In addition to the major and minor grooves providing variation within the double helix structure, the axis alignment of the helix along with other influencing factors such as the degree of solvation, can give rise to three forms of the double helix, the A-form (A-DNA), the B-form (B-DNA), and the Z-form (Z-DNA) (Figure 4.6). Both the A- and B-forms of the double helix are right-handed spirals, with the B-form being the predominant form found in vivo. The A-form helix arises when conditions of dehydration below 75% of normal occur and have mainly been observed in vitro during X-ray crystallography experiments when the DNA helix has become dessicated. However, the A-form of the double helix can occur in vivo when RNA adopts a double stranded conformation, or when RNA-DNA complexes form. The 2′-OH group of the ribose sugar backbone in the RNA molecule prevents the RNA-DNA hybrid from adopting the B-conformation due to steric hindrance.

    The third type of double helix formed is a left-handed helical structure known as the Z-form, or Z-DNA. Within this structural motif, the phosphates within the backbone appear to zigzag, providing the name Z-DNA (Figure 4.6). In vitro, the Z-form of DNA is adopted in short sequences that alternate pyrimidine and purines and when high salinity is present. However, the Z-form has been identified in vivo, within short regions of the DNA, showing that DNA is quite flexible and can adopt a variety of conformations. A comparison of features between A-, B- and Z-form DNA is shown in Table 4.1.

    Dimensions of B-form (the most common) of DNA

    • 0.34 nm between bp, 3.4 nm per turn, about 10 bp per turn
    • 1.9 nm (about 2.0 nm or 20 Angstroms) in diameter
    Figure 4.6 Major Conformations of the DNA Double Helix. (A) Shows from the top view, the different locations of the central axis in the different major forms of DNA, with the base pairs represented in the B-conformation. Side view of (B) A-form DNA, (C) B-form DNA, and (D) Z-form DNA.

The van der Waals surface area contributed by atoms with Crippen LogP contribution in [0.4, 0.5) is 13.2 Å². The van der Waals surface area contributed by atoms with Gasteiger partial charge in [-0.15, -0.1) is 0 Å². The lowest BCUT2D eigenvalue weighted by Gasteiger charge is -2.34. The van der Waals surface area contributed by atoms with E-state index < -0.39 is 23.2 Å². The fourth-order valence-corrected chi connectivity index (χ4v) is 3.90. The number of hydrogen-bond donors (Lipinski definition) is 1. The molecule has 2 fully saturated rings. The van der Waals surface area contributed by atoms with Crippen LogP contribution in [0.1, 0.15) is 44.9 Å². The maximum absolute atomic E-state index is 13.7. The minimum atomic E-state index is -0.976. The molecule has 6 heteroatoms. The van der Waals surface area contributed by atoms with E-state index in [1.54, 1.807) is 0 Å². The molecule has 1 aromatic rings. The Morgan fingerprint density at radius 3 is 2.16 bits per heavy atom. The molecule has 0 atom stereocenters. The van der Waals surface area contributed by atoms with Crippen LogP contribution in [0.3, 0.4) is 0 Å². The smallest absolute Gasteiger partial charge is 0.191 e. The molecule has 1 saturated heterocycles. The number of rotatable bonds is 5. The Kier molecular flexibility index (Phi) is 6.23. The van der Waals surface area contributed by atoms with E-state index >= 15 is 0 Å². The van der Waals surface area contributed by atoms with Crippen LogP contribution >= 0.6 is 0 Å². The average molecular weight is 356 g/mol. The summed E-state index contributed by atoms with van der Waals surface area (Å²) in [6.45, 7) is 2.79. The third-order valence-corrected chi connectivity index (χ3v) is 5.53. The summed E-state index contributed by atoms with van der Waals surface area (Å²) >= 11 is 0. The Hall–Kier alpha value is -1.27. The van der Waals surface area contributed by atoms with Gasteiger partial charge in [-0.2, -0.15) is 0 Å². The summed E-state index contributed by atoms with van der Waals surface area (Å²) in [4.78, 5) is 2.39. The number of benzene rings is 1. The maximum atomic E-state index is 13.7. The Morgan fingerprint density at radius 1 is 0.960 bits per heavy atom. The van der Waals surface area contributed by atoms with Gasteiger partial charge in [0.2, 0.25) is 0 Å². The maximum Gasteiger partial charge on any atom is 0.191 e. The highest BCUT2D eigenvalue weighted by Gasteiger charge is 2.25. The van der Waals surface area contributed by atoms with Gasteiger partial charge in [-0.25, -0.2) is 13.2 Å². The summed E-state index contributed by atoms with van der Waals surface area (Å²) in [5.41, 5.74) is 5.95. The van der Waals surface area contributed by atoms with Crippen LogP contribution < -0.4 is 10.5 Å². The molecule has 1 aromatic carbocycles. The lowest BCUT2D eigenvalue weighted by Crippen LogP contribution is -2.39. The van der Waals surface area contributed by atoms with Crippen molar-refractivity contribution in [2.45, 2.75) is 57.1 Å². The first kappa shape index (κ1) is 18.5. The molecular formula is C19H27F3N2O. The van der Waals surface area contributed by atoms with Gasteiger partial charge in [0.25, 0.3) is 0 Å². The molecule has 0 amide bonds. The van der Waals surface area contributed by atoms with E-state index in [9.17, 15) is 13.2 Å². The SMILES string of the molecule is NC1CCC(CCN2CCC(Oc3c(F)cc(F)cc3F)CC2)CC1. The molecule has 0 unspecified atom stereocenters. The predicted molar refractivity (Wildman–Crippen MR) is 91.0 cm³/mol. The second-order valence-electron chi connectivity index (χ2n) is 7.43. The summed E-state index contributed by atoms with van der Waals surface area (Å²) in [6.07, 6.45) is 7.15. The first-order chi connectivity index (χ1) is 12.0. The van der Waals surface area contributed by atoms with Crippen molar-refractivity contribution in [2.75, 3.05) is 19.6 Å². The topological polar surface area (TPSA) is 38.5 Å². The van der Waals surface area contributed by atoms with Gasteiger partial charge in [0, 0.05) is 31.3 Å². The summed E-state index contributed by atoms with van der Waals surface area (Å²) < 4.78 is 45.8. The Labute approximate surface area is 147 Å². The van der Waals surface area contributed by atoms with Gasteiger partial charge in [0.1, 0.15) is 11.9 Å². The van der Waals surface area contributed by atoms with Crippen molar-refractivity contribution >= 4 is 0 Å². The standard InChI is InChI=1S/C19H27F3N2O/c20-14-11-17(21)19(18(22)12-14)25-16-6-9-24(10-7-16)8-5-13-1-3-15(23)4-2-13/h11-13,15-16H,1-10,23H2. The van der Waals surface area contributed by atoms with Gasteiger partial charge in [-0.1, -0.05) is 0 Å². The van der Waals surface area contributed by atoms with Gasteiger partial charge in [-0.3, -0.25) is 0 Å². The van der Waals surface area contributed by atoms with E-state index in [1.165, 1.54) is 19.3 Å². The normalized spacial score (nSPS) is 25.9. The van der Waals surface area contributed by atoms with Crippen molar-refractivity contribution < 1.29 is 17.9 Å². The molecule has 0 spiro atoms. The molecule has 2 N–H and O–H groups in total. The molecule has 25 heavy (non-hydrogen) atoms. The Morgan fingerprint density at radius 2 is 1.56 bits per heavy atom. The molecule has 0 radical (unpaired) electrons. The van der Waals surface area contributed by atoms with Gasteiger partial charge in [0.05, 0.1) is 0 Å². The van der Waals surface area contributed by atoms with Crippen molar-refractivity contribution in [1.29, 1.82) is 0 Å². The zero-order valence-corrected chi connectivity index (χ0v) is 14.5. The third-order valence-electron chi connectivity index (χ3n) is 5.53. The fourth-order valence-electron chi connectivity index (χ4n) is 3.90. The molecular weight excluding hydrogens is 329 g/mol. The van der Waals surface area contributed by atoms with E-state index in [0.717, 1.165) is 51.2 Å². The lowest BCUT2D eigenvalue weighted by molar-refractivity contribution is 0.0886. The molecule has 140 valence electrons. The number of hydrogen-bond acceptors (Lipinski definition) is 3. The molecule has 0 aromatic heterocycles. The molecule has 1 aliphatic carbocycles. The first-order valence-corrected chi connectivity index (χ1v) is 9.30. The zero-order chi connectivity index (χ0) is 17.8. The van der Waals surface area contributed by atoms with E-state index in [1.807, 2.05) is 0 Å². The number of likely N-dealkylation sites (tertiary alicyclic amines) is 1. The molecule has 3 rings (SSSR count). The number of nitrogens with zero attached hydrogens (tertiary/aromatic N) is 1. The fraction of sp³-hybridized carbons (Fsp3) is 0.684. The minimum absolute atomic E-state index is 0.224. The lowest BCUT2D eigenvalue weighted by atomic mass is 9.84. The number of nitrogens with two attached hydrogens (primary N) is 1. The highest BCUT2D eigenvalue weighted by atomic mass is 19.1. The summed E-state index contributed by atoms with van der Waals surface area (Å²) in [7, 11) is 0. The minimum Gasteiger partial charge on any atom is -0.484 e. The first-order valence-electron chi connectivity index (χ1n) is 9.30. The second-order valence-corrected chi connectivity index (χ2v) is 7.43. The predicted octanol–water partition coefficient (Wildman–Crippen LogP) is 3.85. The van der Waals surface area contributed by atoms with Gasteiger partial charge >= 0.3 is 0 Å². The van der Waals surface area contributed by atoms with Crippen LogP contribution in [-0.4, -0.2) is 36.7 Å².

Image A from: Lankenau

    Images B-D from: Börner, et al (2016) Coordination Chemistry Reviews 327 DOI 10.1016/j.ccr.2016.06.002

    Table 4.1 Comparisons of B-form, A-form and Z‑DNA
      B-Form A-Form Z-Form
    helix sense Right Handed Right Handed Left Handed
    base pairs per turn 10 11 12
    vertical rise per bp 3.4 Å 2.56 Å 19 Å
    rotation per bp +36° +33° -30°
    helical diameter 19 Å 19 Å 19 Å

    The double stranded helix of DNA is not always stable. This is because the stair step links between the strands are noncovalent, reversible interactions. Depending on the DNA sequence, denaturation (melting) can be local or widespread and enables various crucial cellular processes to take place, including DNA replication, transcription, and repair.

    Both sequence specificity and interaction (whether covalent or not) with a small compound or a protein can induce tilt, roll and twist effects that rotate the base pairs in the x, y, or z axis, respectively (Figure 4.7), and can therefore change the helix’s overall organization. Furthermore, slide or flip effects can also modify the geometrical orientation of the helix (Figure 4.7). Hence the flip effects, and (to a lesser extent) the other above-defined movements modulate the double-strand stability within the helix or at its ends. Indeed, under physiological conditions, local DNA ‘breathing’ has been evidenced at both ends of the DNA helix and B- to Z-DNA structural transitions have been observed in internal DNA regions. These types of locally open DNA structures are good substrates for specific proteins which can also induce the opening of a ‘closed’ helix. The processes of DNA replication and repair will be discussed in more detail in Chapter XX and DNA transcription and transcriptional regulation in Chapters X and Y.

    Figure 4.7 Localized Structural Modification of the DNA Double Helix. (a) Base pair orientation with x, y, and z azes result in different kinds of roatation (tilt, roll or twist) or slipping of the bases (slide, flip) regarding to the helix central axis. (b) Matove B-DNA with nearly 11 base pairs within one helical turn. (c) Mono- or bis-intercalation of a small molecule (shown in blue) between adjacent base pairs resulting in an unwinding of the DNA helix (orange arrow on the top) and a lengthening of the DNA helix (ΔLength) depending on the X and y Å values that are specific for a defined DNA intercalating compound. (d) Representation of the DNA bending, base flipping, or double strand opeing induced by some DNA destabilizing alkylating agents (adducts shown in blue). Adapted from Calladine and Drew’s schematic box representation.

    Image from: Lenglet and David-Cordonnier (2010) Journal of Nucleic Acids,

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    Here are dynamic models of A , B and Z DNA

    A DNA (440D)

    B DNA (1BNA)

    ​Z DNA (4OCB)